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Cassini finds recent, unusual geology on Enceladus


New detailed images taken by NASA’s Cassini spacecraft of the south polar region of Saturn’s moon Enceladus reveal distinctive geological features, and the most youthful terrains of any seen on Enceladus. These findings point to a very complex evolutionary history for Saturn’s brightest, whitest world.

Cassini’s flyby on July 14 brought it within 175 kilometers (109 miles) of the surface of the icy moon. The close encounter revealed a landscape near the south pole littered with house-sized ice boulders, carved by tectonic patterns unique to Enceladus, and almost entirely free of impact craters. These features set the southerly region apart from the rest of the moon.

The new image products can be seen at, and

As white as fresh snow, Enceladus (505 kilometers, 314 miles across) has the most reflective surface in the solar system. Previous Cassini flybys have revealed that Enceladus, in contrast to the other icy moons of Saturn, possesses lightly cratered regions, fractured plains and wrinkled terrain.

The new findings add to the story of a body that has undergone multiple episodes of geologic activity spanning a considerable fraction of its lifetime, and whose southern-most latitudes have likely seen the most recent activity of all. These same latitudes may also bear the scars of a shift in the moon’s rate of spin. This speculation which, if true, may help scientists understand why Enceladus has a tortured looking surface, with pervasive crisscrossing faults, folds and ridges.

The most remarkable images show ice blocks, about 10 to 100 meters (33 to 328 feet) across, lying in a region that is unusual in its lack of the very fine-grained frost that seems to cover the rest of Enceladus.

"A landscape littered with building-sized blocks was not expected," said Dr. Peter Thomas, an imaging team member from Cornell University, Ithaca, N.Y. "The minimal cover of finer material and the preservation of small, crossing fracture patterns in the surrounding areas indicate that this region is young compared to the rest of Enceladus."

False color composites of this region, created from the most recent images, show the largest exposures of coarse-grained ice fractures seen anywhere on the satellite. It also supports the notion of a young surface at southern latitudes.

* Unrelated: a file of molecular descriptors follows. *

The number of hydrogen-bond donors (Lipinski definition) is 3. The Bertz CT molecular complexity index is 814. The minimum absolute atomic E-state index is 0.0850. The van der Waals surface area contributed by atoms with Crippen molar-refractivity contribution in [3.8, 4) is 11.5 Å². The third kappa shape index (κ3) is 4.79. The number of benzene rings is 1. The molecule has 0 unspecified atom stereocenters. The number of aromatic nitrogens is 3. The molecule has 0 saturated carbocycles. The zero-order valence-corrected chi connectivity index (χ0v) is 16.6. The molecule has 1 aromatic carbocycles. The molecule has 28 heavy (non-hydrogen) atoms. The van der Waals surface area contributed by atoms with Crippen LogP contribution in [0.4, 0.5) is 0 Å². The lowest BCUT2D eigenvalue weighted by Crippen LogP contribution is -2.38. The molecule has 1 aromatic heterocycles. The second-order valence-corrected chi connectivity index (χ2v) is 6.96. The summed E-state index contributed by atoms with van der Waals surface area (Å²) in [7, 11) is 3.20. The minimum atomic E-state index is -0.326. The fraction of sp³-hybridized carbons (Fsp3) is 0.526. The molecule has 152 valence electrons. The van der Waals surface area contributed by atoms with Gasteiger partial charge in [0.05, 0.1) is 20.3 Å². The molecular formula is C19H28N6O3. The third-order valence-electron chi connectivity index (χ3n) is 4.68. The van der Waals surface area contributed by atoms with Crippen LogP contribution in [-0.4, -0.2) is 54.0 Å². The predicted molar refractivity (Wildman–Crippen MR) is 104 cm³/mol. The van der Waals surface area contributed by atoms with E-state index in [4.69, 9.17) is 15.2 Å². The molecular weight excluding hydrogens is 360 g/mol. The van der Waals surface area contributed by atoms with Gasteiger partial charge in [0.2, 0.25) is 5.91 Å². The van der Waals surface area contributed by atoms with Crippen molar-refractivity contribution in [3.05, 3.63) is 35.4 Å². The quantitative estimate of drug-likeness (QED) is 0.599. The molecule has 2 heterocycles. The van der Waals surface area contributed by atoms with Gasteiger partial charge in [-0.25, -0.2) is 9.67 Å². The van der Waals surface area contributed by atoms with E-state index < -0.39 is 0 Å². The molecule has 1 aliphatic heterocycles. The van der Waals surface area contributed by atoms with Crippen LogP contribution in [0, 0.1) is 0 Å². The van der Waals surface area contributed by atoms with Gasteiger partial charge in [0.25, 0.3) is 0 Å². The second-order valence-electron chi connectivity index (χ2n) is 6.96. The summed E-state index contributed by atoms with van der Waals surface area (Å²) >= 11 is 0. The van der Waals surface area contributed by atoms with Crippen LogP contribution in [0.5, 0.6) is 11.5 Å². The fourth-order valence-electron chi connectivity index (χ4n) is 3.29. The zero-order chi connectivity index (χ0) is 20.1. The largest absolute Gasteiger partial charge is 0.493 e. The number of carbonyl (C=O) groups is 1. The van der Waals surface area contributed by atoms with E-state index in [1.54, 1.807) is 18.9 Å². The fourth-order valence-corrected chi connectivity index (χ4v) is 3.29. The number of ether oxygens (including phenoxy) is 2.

"These southern exposures of coarse-grained ice are aligned with tectonic "stripes" and not covered by the fine-grained materials that one would expect from various space weathering processes," said Dr. Alfred McEwen, an Imaging Team member at the University of Arizona, Tucson.

The apparent absence of sizable impact craters also suggests that the south pole is younger than other terrains on Enceladus. These indications of youth are of great interest to scientists who have long suspected Enceladus as one possible source of material for Saturn’s extensive and diffuse E ring, which coincides with the icy moon’s orbit. Young surfaces represent a challenge as it has generally been believed that Enceladus is too small and too cold to generate the heat required to modify its surface.

Some of the latest images, which have revealed additional examples of a distinctive "Y-shaped" tectonic feature on Enceladus in which parallel ridges and valleys appear to systematically fold and deform around the south polar terrains, may hint at the answer.

"These tectonic features define a boundary that isolates the young, south polar terrains from older terrains on Enceladus," noted Dr. Paul Helfenstein, an associate of the Imaging Team also at Cornell University. "Their placement and orientation may tell us a very interesting story about the way the rotation of Enceladus has evolved over time and what might have provided the energy to power the geologic activity that has wracked this moon."

Cassini will explore Enceladus further in a future close flyby planned for March 2008.

Preston Dyches | EurekAlert!
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